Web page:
Roger Orr

Over My Head

  The Sun was bright, this much I could tell. However, was it from memory, or could I actually feel its rays through the distorted veil, I was not sure. Only two more feet, I promised myself, as my shoulders burned while my arms continued to flail in slow motion. Only one more foot, I updated, as my eyes finally began to feel the intense chemical burn. Hang on! I tell myself, as I feel the unnatural expansion of my now bloated stomach. Only Six inches more, a little voice inside me screams, as my left hand then right breaks through the translucent curtain. 

    My now exposed extremities feel nothing from the once bright sun, only the cool breeze that swirls around them. With a primal need to survive, I lean my head back as I lunge upward. Breathe! I command myself. All at once, I attempt to expand my now exhausted lungs as I breathe in deeply, but it is no use. My body cavity is full. Without warning, my arms begin to thrash desperately in the now numbing air. Suddenly my knuckles smash against something that only moments ago felt so thrilling, but now feels so unrecognizable. It moves up and down away from me. I have one shot, I tell myself, or I will finally drift off into the abyss. With my hands to the sky, I kick frantically, propelling my body upward and grasp the bouncing object.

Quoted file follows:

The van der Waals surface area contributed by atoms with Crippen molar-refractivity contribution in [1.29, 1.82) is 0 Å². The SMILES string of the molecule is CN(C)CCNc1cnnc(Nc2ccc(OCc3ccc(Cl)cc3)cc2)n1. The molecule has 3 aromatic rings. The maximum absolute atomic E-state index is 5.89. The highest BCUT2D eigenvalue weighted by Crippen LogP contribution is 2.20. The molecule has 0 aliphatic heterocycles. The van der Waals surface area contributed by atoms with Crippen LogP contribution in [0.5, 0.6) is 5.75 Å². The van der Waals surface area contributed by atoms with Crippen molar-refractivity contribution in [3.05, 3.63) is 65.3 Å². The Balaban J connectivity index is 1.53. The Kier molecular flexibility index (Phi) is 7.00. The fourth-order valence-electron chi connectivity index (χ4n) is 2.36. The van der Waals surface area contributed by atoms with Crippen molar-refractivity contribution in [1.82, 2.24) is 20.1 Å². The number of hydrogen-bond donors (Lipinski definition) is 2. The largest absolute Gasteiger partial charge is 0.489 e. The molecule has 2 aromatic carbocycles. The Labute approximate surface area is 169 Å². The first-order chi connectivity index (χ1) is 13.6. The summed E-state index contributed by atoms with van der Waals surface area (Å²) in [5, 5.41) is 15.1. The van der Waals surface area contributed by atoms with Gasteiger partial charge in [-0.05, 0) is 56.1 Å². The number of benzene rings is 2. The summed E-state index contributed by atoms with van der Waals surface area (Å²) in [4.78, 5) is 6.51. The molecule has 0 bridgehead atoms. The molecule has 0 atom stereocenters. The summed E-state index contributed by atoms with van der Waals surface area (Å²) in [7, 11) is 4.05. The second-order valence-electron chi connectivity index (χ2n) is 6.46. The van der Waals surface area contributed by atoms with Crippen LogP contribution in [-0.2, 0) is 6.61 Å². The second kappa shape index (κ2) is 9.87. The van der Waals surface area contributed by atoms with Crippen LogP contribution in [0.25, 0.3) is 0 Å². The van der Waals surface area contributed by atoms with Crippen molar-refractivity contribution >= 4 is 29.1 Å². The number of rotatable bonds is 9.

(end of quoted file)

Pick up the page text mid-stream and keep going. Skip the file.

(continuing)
Hanging from the bouncing object, I finally feel the hot sun on my face. Suddenly, I begin to vomit violently. After emptying the liquid from inside me, I hear a distant yelling, penetrating through my still, water plugged ears-"What the hell are you doing, Buddy?"

Through bloodshot eyes, I look up to see a figure silhouetted against the sun.After a few moments of orienting myself, I let go of the diving board and dogpaddle to the side of the swimming pool.

When I was four-years old, my father took me swimming at a local lake (in the story I changed to swimming pool). We were in about five-feet of water when he suffered stomach cramps. He drowned that day, and I was dead for about four-minutes, before a lifeguard brought me back.
How does the adage go; Always write what you know.
Kommentar des Autoren


Alle Rechte an diesem Beitrag liegen beim Autoren. Der Beitrag wurde auf vom Autor eingeschickt Roger Orr.
Veröffentlicht auf am 29.04.2009.


Leserkommentare (0)

Deine Meinung:

Deine Meinung ist uns und den Autoren wichtig! Diese sollte jedoch sachlich sein und nicht die Autoren persönlich beleidigen. Wir behalten uns das Recht vor diese Einträge zu löschen! Dein Kommentar erscheint öffentlich auf der Homepage - Für private Kommentare sende eine Mail an den Autoren!


Vorheriger Titel Nächster Titel

Beschwerde an die Redaktion

Autor: Änderungen kannst Du im Mitgliedsbereich vornehmen!

Mehr aus der Kategorie"Mystery" (Kurzgeschichten)

Weitere Beiträge von Roger Orr

Hat Dir dieser Beitrag gefallen?
Dann schau Dir doch mal diese Vorschläge an:

Flash to darkness - Roger Orr (Mystery)
A Long, Dry Season - William Vaudrain (Life)